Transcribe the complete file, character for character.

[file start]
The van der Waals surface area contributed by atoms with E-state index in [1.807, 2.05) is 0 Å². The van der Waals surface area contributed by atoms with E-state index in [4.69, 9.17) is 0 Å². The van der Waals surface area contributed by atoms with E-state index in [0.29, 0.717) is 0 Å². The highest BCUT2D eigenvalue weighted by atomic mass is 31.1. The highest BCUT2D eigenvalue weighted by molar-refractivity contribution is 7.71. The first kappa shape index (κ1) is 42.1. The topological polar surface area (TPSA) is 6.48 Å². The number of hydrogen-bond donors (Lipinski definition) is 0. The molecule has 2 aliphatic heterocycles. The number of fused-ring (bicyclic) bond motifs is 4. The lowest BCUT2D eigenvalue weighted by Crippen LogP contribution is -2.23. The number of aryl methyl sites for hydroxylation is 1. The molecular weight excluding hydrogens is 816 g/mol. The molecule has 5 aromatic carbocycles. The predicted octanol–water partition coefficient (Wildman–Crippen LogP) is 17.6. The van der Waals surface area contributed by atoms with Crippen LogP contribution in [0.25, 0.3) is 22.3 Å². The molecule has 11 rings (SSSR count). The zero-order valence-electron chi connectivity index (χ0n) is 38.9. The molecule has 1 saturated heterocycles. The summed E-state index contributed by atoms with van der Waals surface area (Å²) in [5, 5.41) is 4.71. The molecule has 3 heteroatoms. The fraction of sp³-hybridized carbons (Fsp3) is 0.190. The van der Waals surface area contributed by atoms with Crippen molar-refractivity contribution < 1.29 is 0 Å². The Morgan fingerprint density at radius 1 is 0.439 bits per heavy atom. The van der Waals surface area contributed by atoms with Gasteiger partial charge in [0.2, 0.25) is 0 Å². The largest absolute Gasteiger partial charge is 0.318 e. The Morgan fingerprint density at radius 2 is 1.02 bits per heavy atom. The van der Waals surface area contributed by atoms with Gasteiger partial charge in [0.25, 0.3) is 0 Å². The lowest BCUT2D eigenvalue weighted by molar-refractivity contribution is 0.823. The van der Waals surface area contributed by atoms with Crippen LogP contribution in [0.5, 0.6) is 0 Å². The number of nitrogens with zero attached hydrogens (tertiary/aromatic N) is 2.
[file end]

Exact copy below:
The van der Waals surface area contributed by atoms with E-state index in [1.807, 2.05) is 0 Å². The van der Waals surface area contributed by atoms with E-state index in [4.69, 9.17) is 0 Å². The van der Waals surface area contributed by atoms with E-state index in [0.29, 0.717) is 0 Å². The highest BCUT2D eigenvalue weighted by atomic mass is 31.1. The highest BCUT2D eigenvalue weighted by molar-refractivity contribution is 7.71. The first kappa shape index (κ1) is 42.1. The topological polar surface area (TPSA) is 6.48 Å². The number of hydrogen-bond donors (Lipinski definition) is 0. The molecule has 2 aliphatic heterocycles. The number of fused-ring (bicyclic) bond motifs is 4. The lowest BCUT2D eigenvalue weighted by Crippen LogP contribution is -2.23. The number of aryl methyl sites for hydroxylation is 1. The molecular weight excluding hydrogens is 816 g/mol. The molecule has 5 aromatic carbocycles. The predicted octanol–water partition coefficient (Wildman–Crippen LogP) is 17.6. The van der Waals surface area contributed by atoms with Crippen LogP contribution in [0.25, 0.3) is 22.3 Å². The molecule has 11 rings (SSSR count). The zero-order valence-electron chi connectivity index (χ0n) is 38.9. The molecule has 1 saturated heterocycles. The summed E-state index contributed by atoms with van der Waals surface area (Å²) in [5, 5.41) is 4.71. The molecule has 3 heteroatoms. The fraction of sp³-hybridized carbons (Fsp3) is 0.190. The van der Waals surface area contributed by atoms with Crippen molar-refractivity contribution < 1.29 is 0 Å². The Morgan fingerprint density at radius 1 is 0.439 bits per heavy atom. The van der Waals surface area contributed by atoms with Gasteiger partial charge in [0.2, 0.25) is 0 Å². The largest absolute Gasteiger partial charge is 0.318 e. The Morgan fingerprint density at radius 2 is 1.02 bits per heavy atom. The van der Waals surface area contributed by atoms with Gasteiger partial charge in [0.25, 0.3) is 0 Å². The lowest BCUT2D eigenvalue weighted by molar-refractivity contribution is 0.823. The van der Waals surface area contributed by atoms with Crippen LogP contribution in [0.5, 0.6) is 0 Å². The number of nitrogens with zero attached hydrogens (tertiary/aromatic N) is 2.